• “the momentum to shop builds. And then… I get a grip. Do I really need to trek to the mall?” Indeed. And a great example of how a well-placed rhetorical question can actually be useful. I love how Ms Wilson describes the momentum to shop — how the pull of shopping yanks at our sense of adventure, our sense of self and our sense of escape. It distorts and deranges (to borrow heavily from the lyrics of Annie Lennox) and the only way out is to WAKE UP and get that grip that Ms Wilson suggests. She suggests we ask ourselves if we really need to trek to the mall? Who but the most unconscious of individuals (or those in desperate need of toilet paper and corn flakes) would say YES to that question? The underlying question seems to be: What if what lies within the walls of the mall is not the answer we’re really seeking? Oooh, that’s deep. It’s amazing that something considered so superficial (I’m talking about shopping) has the ability to plumb such depths, isn’t it? Oh, and if you’re wondering, I’m guessing the answer is behind door #2 and is: “no, the answer isn’t at the mall”, aren’t you?
  • “how limiting it is to constantly reach for external solutions… buying something new and “fashionable” (her quotes, yesiree) is all about reaching for an external style salve at the expense of playing freely with your own identity”. Oh, my. Now if that doesn’t echo and build on a point of view I’ve been playing with on this-a-here-y blog over the last few months, I’ll walk to the Gulf in those animal print wedges that make me about 6 foot 2 from blog #5. I love the link to identity that Ms Wilson sneaks into that sentence. It’s like she knows how much depth there is to this topic (shopping isn’t really just shopping), but she doesn’t want to scare us. It’s Sunday, after all. There’s football to be watched and naps to be taken. I love how accessible she makes it — “playing freely with your own identity”… like anyone can do it. We can all play, right? If not the French horn, then at least with the contents of our own wardrobes. And once we start playing at that level, we get to glimpse our identity through a new lens. Who knows what we might discover?

I love finding other people who’s thinking matches my own. Like someone who agrees that Woody Allen’s movies are not all the same. Or I really can continue to eat chocolate whenever I feel like it after turning 4o. And that shopping is not the answer. It’s not even the question.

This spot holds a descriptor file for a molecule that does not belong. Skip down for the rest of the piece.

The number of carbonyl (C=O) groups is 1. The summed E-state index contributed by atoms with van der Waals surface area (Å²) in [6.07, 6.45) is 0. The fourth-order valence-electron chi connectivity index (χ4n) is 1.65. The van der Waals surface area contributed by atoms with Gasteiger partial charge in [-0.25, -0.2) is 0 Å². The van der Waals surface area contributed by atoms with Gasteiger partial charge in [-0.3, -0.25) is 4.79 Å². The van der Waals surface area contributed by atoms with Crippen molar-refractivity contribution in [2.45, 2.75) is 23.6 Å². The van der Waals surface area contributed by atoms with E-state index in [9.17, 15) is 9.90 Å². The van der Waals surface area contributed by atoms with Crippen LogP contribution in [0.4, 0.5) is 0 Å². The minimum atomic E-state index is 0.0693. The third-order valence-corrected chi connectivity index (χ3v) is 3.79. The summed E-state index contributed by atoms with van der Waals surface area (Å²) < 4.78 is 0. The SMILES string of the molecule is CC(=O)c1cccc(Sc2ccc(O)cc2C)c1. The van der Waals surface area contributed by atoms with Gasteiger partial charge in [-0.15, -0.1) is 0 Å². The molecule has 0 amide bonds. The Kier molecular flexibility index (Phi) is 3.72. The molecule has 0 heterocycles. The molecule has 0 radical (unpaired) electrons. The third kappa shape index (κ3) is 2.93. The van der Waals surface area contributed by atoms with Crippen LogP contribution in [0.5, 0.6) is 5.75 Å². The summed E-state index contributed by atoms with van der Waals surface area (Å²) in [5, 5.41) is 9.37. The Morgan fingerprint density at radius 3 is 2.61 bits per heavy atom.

Thank you Sarah Wilson – I’m with you on your experiential journey to make life more meaningful, happier, sweeter. And I like your style. And I like it even more because it didn’t come from the mall. Right?

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    2 Responses to “Sydney Style”

    1. Hayley Lau says:

      While I would have to disagree that Sydney is Australia’s edgiest city (*Melbourne-dweller ahem*), I’m in total agreement with everything else you wrote and am glad I found your blog.

      I’ve been working on and blogging about why I buy stuff (fashion is my particular addiction) and took an ethical clothing pledge in March. I slipped up once for a pair of pants that I’m getting amazing wear out of, but otherwise I’ve been buying second-hand and making my own stuff.

      I’m increasingly bored by the things in the chain shops (which is a nice deterrent). My style doesn’t work that way anymore. Although, unlike Sarah Wilson, I don’t have a heap of unworn things in my closet to try, I’m still able to explore my personal style better when it’s not being influenced by trends in the shops.

      • Jill says:

        Hayley – ok, ok, Melbourne’s edgy. In it’s own way. Sure. (cough, looks away).

        I’m with you on working out why we buy stuff…. it can be a tricky maze of emotions to work through. Love the idea of an ethical clothing pledge. And yes – it’s easy to be yawningly-bored with what’s dished up in many chain stores…. you sound like you know what your style is. Brilliant!